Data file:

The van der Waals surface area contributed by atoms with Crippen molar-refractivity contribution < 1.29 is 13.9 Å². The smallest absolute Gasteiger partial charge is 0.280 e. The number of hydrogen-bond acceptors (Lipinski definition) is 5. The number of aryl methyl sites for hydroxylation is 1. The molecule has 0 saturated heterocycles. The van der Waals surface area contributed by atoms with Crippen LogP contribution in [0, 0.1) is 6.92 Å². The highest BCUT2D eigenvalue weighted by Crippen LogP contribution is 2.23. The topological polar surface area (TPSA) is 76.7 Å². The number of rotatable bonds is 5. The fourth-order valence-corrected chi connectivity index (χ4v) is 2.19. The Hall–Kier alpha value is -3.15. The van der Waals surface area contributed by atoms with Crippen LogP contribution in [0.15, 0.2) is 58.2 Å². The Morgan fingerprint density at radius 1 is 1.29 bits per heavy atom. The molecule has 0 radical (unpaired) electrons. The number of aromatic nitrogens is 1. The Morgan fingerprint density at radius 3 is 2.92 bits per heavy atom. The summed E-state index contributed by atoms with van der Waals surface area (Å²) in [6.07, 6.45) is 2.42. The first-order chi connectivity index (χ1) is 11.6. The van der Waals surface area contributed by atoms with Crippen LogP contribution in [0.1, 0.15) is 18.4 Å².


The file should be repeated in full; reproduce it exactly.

The van der Waals surface area contributed by atoms with Crippen molar-refractivity contribution < 1.29 is 13.9 Å². The smallest absolute Gasteiger partial charge is 0.280 e. The number of hydrogen-bond acceptors (Lipinski definition) is 5. The number of aryl methyl sites for hydroxylation is 1. The molecule has 0 saturated heterocycles. The van der Waals surface area contributed by atoms with Crippen LogP contribution in [0, 0.1) is 6.92 Å². The highest BCUT2D eigenvalue weighted by Crippen LogP contribution is 2.23. The topological polar surface area (TPSA) is 76.7 Å². The number of rotatable bonds is 5. The fourth-order valence-corrected chi connectivity index (χ4v) is 2.19. The Hall–Kier alpha value is -3.15. The van der Waals surface area contributed by atoms with Crippen LogP contribution in [0.15, 0.2) is 58.2 Å². The Morgan fingerprint density at radius 1 is 1.29 bits per heavy atom. The molecule has 0 radical (unpaired) electrons. The number of aromatic nitrogens is 1. The Morgan fingerprint density at radius 3 is 2.92 bits per heavy atom. The summed E-state index contributed by atoms with van der Waals surface area (Å²) in [6.07, 6.45) is 2.42. The first-order chi connectivity index (χ1) is 11.6. The van der Waals surface area contributed by atoms with Crippen LogP contribution in [0.1, 0.15) is 18.4 Å².